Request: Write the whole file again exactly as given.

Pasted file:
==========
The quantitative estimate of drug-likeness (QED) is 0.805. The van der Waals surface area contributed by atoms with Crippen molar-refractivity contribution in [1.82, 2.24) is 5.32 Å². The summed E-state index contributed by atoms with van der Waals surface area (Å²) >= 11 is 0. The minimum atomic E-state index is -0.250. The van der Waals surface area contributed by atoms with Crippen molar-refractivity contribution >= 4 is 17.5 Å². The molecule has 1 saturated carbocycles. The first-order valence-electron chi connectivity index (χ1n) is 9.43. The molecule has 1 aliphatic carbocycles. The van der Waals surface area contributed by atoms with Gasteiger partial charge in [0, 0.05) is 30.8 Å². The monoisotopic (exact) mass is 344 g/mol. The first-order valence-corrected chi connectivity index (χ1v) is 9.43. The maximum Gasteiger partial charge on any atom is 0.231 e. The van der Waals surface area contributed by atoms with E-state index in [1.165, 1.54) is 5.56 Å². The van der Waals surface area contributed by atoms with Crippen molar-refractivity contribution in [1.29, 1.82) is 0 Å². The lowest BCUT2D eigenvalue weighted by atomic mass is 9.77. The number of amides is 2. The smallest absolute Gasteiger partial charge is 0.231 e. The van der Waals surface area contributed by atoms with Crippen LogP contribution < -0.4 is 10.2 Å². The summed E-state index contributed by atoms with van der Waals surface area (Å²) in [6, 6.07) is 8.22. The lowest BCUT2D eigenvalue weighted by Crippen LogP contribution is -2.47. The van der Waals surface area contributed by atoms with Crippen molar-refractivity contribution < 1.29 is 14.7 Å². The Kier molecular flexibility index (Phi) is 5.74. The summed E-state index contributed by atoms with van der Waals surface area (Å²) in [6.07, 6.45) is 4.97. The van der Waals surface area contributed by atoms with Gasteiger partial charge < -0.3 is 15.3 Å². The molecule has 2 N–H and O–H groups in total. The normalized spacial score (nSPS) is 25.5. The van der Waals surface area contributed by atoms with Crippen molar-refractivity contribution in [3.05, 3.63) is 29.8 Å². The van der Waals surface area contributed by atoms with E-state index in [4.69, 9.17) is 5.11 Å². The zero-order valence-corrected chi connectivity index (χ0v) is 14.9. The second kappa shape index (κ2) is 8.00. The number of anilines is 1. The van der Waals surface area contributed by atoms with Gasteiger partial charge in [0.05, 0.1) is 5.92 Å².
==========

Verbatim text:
The quantitative estimate of drug-likeness (QED) is 0.805. The van der Waals surface area contributed by atoms with Crippen molar-refractivity contribution in [1.82, 2.24) is 5.32 Å². The summed E-state index contributed by atoms with van der Waals surface area (Å²) >= 11 is 0. The minimum atomic E-state index is -0.250. The van der Waals surface area contributed by atoms with Crippen molar-refractivity contribution >= 4 is 17.5 Å². The molecule has 1 saturated carbocycles. The first-order valence-electron chi connectivity index (χ1n) is 9.43. The molecule has 1 aliphatic carbocycles. The van der Waals surface area contributed by atoms with Gasteiger partial charge in [0, 0.05) is 30.8 Å². The monoisotopic (exact) mass is 344 g/mol. The first-order valence-corrected chi connectivity index (χ1v) is 9.43. The maximum Gasteiger partial charge on any atom is 0.231 e. The van der Waals surface area contributed by atoms with E-state index in [1.165, 1.54) is 5.56 Å². The van der Waals surface area contributed by atoms with Crippen molar-refractivity contribution in [1.29, 1.82) is 0 Å². The lowest BCUT2D eigenvalue weighted by atomic mass is 9.77. The number of amides is 2. The smallest absolute Gasteiger partial charge is 0.231 e. The van der Waals surface area contributed by atoms with Crippen LogP contribution < -0.4 is 10.2 Å². The summed E-state index contributed by atoms with van der Waals surface area (Å²) in [6, 6.07) is 8.22. The lowest BCUT2D eigenvalue weighted by Crippen LogP contribution is -2.47. The van der Waals surface area contributed by atoms with Crippen molar-refractivity contribution < 1.29 is 14.7 Å². The Kier molecular flexibility index (Phi) is 5.74. The summed E-state index contributed by atoms with van der Waals surface area (Å²) in [6.07, 6.45) is 4.97. The van der Waals surface area contributed by atoms with Gasteiger partial charge < -0.3 is 15.3 Å². The molecule has 2 N–H and O–H groups in total. The normalized spacial score (nSPS) is 25.5. The van der Waals surface area contributed by atoms with Crippen molar-refractivity contribution in [3.05, 3.63) is 29.8 Å². The van der Waals surface area contributed by atoms with E-state index in [4.69, 9.17) is 5.11 Å². The zero-order valence-corrected chi connectivity index (χ0v) is 14.9. The second kappa shape index (κ2) is 8.00. The number of anilines is 1. The van der Waals surface area contributed by atoms with Gasteiger partial charge in [0.05, 0.1) is 5.92 Å².